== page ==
The true Negro does not want integration… He realizes his potential is far better among his own race… It will destroy our race eventually…In one northern city, a pastor friend of mine tells me that a couple of opposite race live next door to his church as man and wife… It boils down to whether we are going to take God’s Word as final.
— Jerry Falwell in 1958
the world is now one fewer fat, bigoted, ignorant, backward, self-aggrandising, televangelistic whore, and i, for one, will not miss him in the slightest.
on the other hand, i mourn the loss of Yolanda King a lot more.
Yolanda King, Daughter and Eldest Child of Martin Luther King Jr., Dies at Age 51
May 16, 2007
Yolanda Denise King, daughter and eldest child of civil rights leader the Rev. Martin Luther King Jr., has died, said Steve Klein, a spokesman for the King Center.
King died late Tuesday in Santa Monica, Calif., at age 51. Klein said the family did not know the cause of death but that relatives think it might have been a heart problem.
The actor, speaker and producer was the founder and head of Higher Ground Productions, billed as a “gateway for inner peace, unity and global transformation.” On her company’s Web site, King described her mission as encouraging personal growth and positive social change.
King was also an author and advocate for peace and nonviolence, and held memberships in the Southern Christian Leadership Conference which her father co-founded in 1957 and the National Association for the Advancement of Colored People. Her death comes more than a year after the death of her mother, Coretta Scott King.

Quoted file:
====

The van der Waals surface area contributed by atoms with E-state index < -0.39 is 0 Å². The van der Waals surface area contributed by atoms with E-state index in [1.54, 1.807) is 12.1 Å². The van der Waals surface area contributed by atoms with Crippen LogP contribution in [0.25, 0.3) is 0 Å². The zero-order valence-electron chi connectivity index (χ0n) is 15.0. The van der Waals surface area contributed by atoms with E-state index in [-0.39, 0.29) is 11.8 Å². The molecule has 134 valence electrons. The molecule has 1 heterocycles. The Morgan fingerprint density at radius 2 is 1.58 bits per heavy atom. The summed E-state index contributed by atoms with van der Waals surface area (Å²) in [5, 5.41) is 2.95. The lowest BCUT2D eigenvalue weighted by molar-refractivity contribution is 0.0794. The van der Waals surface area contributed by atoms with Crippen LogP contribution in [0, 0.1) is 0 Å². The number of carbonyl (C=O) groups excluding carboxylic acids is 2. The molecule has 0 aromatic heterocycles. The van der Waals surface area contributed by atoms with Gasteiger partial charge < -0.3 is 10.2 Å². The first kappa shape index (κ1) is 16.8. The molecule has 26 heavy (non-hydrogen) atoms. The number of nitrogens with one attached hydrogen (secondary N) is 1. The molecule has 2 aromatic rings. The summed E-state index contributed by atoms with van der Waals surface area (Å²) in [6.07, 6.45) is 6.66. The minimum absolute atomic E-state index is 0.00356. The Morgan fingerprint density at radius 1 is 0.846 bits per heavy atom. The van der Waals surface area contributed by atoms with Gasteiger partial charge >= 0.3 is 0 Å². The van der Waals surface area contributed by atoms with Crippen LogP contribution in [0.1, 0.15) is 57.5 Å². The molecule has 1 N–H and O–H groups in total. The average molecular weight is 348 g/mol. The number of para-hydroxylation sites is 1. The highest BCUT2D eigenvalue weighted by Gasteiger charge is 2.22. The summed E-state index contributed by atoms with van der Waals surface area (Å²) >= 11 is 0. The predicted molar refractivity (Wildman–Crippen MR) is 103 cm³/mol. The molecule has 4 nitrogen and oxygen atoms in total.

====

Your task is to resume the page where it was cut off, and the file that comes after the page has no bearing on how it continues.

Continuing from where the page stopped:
She appeared in numerous films and played Rosa Parks in the 1978 miniseries “King.” She also appeared in “Ghosts of Mississippi,” and founded a production company called Higher Ground Productions.
Born in 1955 in Montgomery, Ala., King was just an infant when her home was bombed during the turbulent civil rights era.
She was the most visible and outspoken among the Kings’ four children during activities honoring this year’s Martin Luther King Day in January, the first since Coretta Scott King’s death.
At her father’s former Atlanta church, Ebenezer Baptist, she performed a series of one-actor skits on King Day this year that told stories including a girl’s first ride on a desegregated bus and a college student’s recollection of the 1963 desegregation of Birmingham, Ala.
She also urged the audience at Ebenezer to be a force for peace and love, and to use the King holiday each year to ask tough questions about their own beliefs on prejudice.
“We must keep reaching across the table and, in the tradition of Martin Luther King Jr. and Coretta Scott King, feed each other,” King said.
When asked then by The Associated Press how she was dealing with the loss of her mother, King responded: “I connected with her spirit so strongly. I am in direct contact with her spirit, and that has given me so much peace and so much strength.”
A flag at The King Center, which King’s mother founded in 1968 and where she was a board member, was lowered to half-staff on Wednesday.
Yolanda King is survived by her sister, the Rev. Bernice A. King; two brothers, Martin Luther King III and Dexter Scott King; and an extended family.
Arrangements were to be announced later, the family said in a statement.